“The median Democrat […] has $2.6 million in cash on hand to just $414,000 for the median Republican challenger — a six to one edge.”
Today, the non-partisan election forecaster Cook Political Report shifted another 5 races towards Democrats. Cook Political Report’s David Wasserman notes that recruiting and fundraising put Democrats in a strong position to take advantage of a political environment that poses major problems for Republicans this November.
“House Democrats are connecting with voters in every corner of the battlefield on the issue of protecting and expanding their healthcare in midst of a global pandemic,” said DCCC Spokesperson Fabiola Rodriguez. “Today’s race shifts make it even more clear that Democrats are in a strong position to protect and expand our majority in November.”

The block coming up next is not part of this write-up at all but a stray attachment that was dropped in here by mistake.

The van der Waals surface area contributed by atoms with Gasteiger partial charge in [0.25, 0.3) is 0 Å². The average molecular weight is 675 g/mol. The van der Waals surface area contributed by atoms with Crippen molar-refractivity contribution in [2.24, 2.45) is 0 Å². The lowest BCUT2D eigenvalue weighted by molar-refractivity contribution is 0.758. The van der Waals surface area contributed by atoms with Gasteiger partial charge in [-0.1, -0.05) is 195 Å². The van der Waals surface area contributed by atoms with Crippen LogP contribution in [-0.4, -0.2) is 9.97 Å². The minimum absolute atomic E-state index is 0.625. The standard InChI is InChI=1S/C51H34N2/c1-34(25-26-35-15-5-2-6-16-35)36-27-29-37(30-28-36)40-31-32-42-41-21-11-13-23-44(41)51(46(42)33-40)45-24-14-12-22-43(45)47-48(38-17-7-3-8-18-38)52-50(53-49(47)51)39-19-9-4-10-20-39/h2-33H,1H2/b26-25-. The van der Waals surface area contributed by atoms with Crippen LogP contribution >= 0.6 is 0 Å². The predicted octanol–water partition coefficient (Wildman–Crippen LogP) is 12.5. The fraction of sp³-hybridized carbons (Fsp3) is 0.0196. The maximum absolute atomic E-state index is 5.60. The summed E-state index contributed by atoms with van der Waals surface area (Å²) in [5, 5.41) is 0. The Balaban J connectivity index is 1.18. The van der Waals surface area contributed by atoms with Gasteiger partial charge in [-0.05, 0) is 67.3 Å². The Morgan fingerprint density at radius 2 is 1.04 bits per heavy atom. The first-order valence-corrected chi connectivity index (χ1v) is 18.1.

Here’s a roundup of the districts that moved towards Democrats:
- AK-AL (Don Young)
- Likely R to Lean R
- AR-02 (French Hill)
- Solid R to Likely R
- GA-06 (Lucy McBath)
- Toss Up to Lean D
- NY-02 (OPEN)
- Lean R to Toss Up
- OH-10 (Mike Turner)
- Solid R to Likely R
House Rating Changes: Cash Disadvantage Compounds GOP Woes
Cook Political Report
By David Wasserman
With less than 100 days to go, July FEC reports show House Republicans entering the homestretch at a serious cash disadvantage. At the beginning of 2019, the NRCC unveiled an ambitious list of 55 offensive targets. But the pandemic’s onset halted recruiting and has made fundraising more difficult, and the House battlefield has shifted dramatically in Democrats’ direction.
The bad news is that today, the median Democrat in the other 53 seats has $2.6 million in cash on hand to just $414,000 for the median Republican challenger — a six to one edge. By contrast, the median Republican in the DCCC’s 44 targeted “Offensive Battlefield” seats finished June with $991,000 to $513,000 for the median Democratic challenger, a much more competitive picture.
The bigger problem for Republicans remains the larger political environment. Pollsters of both parties are hard-pressed to identify swing districts where President Trump has a clear lead, or even any lead at all.